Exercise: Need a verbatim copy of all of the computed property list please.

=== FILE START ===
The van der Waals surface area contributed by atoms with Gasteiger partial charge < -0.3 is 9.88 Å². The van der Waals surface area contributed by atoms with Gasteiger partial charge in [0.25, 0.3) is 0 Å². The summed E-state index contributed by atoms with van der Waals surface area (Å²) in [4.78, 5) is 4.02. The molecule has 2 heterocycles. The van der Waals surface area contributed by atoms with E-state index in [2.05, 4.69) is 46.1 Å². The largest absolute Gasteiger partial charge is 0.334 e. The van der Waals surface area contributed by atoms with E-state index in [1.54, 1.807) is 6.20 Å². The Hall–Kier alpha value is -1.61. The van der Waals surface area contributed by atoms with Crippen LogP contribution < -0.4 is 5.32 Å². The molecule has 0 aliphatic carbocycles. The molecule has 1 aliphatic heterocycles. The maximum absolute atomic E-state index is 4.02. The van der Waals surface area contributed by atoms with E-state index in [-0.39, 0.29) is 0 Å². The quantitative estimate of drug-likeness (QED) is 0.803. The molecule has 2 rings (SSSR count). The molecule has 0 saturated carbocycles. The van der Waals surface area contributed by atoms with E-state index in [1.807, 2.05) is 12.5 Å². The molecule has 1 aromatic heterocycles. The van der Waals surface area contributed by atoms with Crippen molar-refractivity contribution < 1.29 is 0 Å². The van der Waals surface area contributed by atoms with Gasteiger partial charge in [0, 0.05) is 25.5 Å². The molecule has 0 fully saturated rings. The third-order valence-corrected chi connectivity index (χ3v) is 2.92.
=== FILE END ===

The van der Waals surface area contributed by atoms with Gasteiger partial charge < -0.3 is 9.88 Å². The van der Waals surface area contributed by atoms with Gasteiger partial charge in [0.25, 0.3) is 0 Å². The summed E-state index contributed by atoms with van der Waals surface area (Å²) in [4.78, 5) is 4.02. The molecule has 2 heterocycles. The van der Waals surface area contributed by atoms with E-state index in [2.05, 4.69) is 46.1 Å². The largest absolute Gasteiger partial charge is 0.334 e. The van der Waals surface area contributed by atoms with E-state index in [1.54, 1.807) is 6.20 Å². The Hall–Kier alpha value is -1.61. The van der Waals surface area contributed by atoms with Crippen LogP contribution < -0.4 is 5.32 Å². The molecule has 0 aliphatic carbocycles. The molecule has 1 aliphatic heterocycles. The maximum absolute atomic E-state index is 4.02. The van der Waals surface area contributed by atoms with E-state index in [-0.39, 0.29) is 0 Å². The quantitative estimate of drug-likeness (QED) is 0.803. The molecule has 2 rings (SSSR count). The molecule has 0 saturated carbocycles. The van der Waals surface area contributed by atoms with E-state index in [1.807, 2.05) is 12.5 Å². The molecule has 1 aromatic heterocycles. The van der Waals surface area contributed by atoms with Crippen molar-refractivity contribution < 1.29 is 0 Å². The van der Waals surface area contributed by atoms with Gasteiger partial charge in [0, 0.05) is 25.5 Å². The molecule has 0 fully saturated rings. The third-order valence-corrected chi connectivity index (χ3v) is 2.92.